Asian Air cargo drops sharply in November

23.12.2008   (Air Cargo World)

Air cargo demand in Asia fell sharply in November, according to the Association
of Asia Pacific Airlines. November was the seventh straight month of accelerating
declines and suffered the sixth consecutive monthly contraction.

As demand weakens, the airlines have been cutting capacity. November was the
eighth straight month of declining capacity and it’s been 14 months since Asian
carriers have added freight capacity at any substantial level.

International cargo volume declined 15.5% in November, from 5.1 billion freight
ton kilometers in November 2007 to 4.3 billion FTK this year.

Airlines couldn’t cut capacity fast enough to keep up. ¬† ¬†Available freight ton
kilometers dropped 8.9% from 7.4 billion FATK a year ago to 6.7 billion FATK in
November this year

The report comes as new figures show export business in Asia is in free-fall.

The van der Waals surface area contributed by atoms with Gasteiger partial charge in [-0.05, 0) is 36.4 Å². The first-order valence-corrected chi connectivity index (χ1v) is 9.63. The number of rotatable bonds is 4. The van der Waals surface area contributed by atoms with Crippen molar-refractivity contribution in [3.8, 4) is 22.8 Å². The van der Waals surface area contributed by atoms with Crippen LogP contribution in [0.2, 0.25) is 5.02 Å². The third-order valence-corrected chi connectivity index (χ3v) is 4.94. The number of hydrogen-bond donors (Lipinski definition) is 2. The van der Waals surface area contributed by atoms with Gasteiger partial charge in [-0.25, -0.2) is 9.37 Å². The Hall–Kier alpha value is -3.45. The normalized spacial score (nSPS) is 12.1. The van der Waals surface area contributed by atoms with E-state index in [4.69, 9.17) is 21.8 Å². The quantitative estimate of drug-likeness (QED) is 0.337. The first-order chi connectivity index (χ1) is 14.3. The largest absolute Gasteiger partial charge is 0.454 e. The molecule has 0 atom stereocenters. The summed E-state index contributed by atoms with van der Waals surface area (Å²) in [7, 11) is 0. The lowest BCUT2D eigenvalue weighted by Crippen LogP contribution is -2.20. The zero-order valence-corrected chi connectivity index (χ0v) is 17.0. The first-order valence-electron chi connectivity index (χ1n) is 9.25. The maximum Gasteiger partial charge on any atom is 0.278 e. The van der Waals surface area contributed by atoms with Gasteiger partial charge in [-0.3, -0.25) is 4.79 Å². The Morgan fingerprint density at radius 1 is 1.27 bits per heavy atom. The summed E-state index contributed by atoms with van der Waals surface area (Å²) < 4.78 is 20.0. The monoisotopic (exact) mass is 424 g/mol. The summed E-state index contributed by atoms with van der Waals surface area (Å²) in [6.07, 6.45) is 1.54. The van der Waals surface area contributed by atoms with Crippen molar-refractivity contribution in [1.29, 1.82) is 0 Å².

Japanese exports fell 27 percent in November, the government there reported, and
Taiwan exports were off 23 percent.

“The dramatic slowdown in global economic activity in the second half of the
year is now reflected in sharply weaker demand for air travel and cargo shipments,”
said Andrew Herdman, director general of AAPA.

“The recent plunge in oil prices provides a measure of relief, but market conditions
are expected to remain extremely difficult moving into 2009, forcing airlines
to adopt additional cost-saving measures, including capacity cutbacks and deferral
of planned capital expenditures,” Herdman said.